Mallows are a family of about 2,330 species in 204 genera. Recentlly the Malvaceae was combined with the Tiliaceae, Sterculiodaceae, and Bombacaceae. Thus this family contains even more amazing plants. Most notable are the Hybiscus, which have extrememly showy flowers and a staminal column that is unified (monodelphous andrecium). The plants that are used to flavor cola and chocolate (Theobroma cacao), are sterculioids. Balsa wood (Ochroma pyrimidale) and the kapok tree (Ceiba pentandra), which is used as a stuffing for bedding, are both bombacoids. Other bombacoids include the shaving brush tree (Psuedobombax ellipticum) and the stinky fruit of the durion (Durio zibethinis). Hawaii's state flower is a yellow, malvoid hibiscus (Hibiscus brackenridgei). Its a fairly rare plant on the islands, along with many other rare, endemic Hawaiian plants like Aybiscadelphus hualalaiensis, Abutilon menziesii and Kokia cookei. Finally, the edible ocra plant (Hibiscus esculaentus), and the popular cotton plant (Gossypium sp.) are malvoid members of the family.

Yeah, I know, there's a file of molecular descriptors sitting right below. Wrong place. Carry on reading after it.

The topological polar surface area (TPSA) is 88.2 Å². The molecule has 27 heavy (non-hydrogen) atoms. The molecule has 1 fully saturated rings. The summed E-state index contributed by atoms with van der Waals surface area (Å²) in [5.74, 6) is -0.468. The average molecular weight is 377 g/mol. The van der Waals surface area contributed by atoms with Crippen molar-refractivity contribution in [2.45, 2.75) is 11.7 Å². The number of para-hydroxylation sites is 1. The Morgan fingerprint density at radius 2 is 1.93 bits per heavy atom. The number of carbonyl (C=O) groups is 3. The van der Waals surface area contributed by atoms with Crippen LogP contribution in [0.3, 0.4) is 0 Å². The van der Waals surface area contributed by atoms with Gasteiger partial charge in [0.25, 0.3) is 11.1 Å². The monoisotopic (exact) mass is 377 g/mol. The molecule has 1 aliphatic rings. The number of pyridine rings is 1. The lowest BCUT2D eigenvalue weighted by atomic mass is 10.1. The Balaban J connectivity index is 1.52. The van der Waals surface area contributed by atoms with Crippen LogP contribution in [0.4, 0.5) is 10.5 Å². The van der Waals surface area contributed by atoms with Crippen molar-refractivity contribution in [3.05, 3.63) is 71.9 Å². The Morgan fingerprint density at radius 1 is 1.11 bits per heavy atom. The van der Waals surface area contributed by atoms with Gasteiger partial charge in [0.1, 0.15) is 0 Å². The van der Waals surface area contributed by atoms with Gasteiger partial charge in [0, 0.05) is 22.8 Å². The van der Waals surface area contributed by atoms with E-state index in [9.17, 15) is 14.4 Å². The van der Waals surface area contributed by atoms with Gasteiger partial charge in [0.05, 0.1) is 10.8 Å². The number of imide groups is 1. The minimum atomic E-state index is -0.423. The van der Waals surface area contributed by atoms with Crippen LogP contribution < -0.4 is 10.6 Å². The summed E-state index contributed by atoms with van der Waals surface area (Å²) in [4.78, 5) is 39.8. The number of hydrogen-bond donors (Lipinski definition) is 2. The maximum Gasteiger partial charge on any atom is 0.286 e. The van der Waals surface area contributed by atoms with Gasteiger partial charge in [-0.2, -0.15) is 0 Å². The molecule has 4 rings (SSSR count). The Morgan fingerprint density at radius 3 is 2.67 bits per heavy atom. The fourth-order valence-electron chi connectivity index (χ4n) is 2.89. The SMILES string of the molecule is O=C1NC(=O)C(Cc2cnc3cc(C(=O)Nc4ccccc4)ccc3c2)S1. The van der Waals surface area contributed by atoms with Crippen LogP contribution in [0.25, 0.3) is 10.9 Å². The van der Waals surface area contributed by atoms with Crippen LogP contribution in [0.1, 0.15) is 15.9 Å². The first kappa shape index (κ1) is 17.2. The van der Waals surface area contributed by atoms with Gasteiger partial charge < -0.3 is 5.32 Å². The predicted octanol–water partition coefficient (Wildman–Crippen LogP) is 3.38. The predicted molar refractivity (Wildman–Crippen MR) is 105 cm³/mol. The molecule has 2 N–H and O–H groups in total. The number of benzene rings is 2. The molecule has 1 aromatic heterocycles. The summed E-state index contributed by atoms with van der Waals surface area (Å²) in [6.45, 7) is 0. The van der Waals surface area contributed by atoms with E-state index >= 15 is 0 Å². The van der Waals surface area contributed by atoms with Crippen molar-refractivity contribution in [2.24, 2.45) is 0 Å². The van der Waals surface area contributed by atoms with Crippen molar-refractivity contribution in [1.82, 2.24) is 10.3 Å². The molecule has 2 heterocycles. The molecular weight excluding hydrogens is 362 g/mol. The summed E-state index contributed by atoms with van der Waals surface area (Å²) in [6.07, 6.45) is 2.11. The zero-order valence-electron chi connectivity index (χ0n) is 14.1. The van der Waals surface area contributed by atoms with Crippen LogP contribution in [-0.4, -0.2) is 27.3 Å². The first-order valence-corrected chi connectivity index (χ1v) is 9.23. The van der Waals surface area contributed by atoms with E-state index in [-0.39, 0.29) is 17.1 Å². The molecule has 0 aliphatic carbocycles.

Systematics: You can tell a species in this family by a few uniting characteristics. They have small extensions off the calyx (epicalyx). The sap is musalangenous (if you stick them in water and pull them out the sap is snot-like). They have stellate hairs. The calyx is also valvate. The unification of the stamen varies in the family, but for malvoid species, the stamen are unified into a central column (monodelphous andrecium).
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